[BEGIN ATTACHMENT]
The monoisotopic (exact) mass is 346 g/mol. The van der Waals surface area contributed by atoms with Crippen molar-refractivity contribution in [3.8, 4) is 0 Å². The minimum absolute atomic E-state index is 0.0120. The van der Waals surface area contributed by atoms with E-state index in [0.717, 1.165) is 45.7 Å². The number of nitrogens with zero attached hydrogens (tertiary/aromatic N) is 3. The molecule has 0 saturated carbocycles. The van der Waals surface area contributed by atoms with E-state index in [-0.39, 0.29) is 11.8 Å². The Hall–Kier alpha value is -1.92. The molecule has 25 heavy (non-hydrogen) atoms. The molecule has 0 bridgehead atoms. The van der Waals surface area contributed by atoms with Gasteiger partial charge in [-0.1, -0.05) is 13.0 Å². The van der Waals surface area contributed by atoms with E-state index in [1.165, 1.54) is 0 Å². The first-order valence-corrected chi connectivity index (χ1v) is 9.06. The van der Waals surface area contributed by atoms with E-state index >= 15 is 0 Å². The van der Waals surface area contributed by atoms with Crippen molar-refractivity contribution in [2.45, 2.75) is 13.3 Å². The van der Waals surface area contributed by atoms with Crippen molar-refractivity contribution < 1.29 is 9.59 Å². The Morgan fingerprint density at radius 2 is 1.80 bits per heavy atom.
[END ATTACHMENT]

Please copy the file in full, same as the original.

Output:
The monoisotopic (exact) mass is 346 g/mol. The van der Waals surface area contributed by atoms with Crippen molar-refractivity contribution in [3.8, 4) is 0 Å². The minimum absolute atomic E-state index is 0.0120. The van der Waals surface area contributed by atoms with E-state index in [0.717, 1.165) is 45.7 Å². The number of nitrogens with zero attached hydrogens (tertiary/aromatic N) is 3. The molecule has 0 saturated carbocycles. The van der Waals surface area contributed by atoms with E-state index in [-0.39, 0.29) is 11.8 Å². The Hall–Kier alpha value is -1.92. The molecule has 25 heavy (non-hydrogen) atoms. The molecule has 0 bridgehead atoms. The van der Waals surface area contributed by atoms with Gasteiger partial charge in [-0.1, -0.05) is 13.0 Å². The van der Waals surface area contributed by atoms with E-state index in [1.165, 1.54) is 0 Å². The first-order valence-corrected chi connectivity index (χ1v) is 9.06. The van der Waals surface area contributed by atoms with E-state index >= 15 is 0 Å². The van der Waals surface area contributed by atoms with Crippen molar-refractivity contribution in [2.45, 2.75) is 13.3 Å². The van der Waals surface area contributed by atoms with Crippen molar-refractivity contribution < 1.29 is 9.59 Å². The Morgan fingerprint density at radius 2 is 1.80 bits per heavy atom.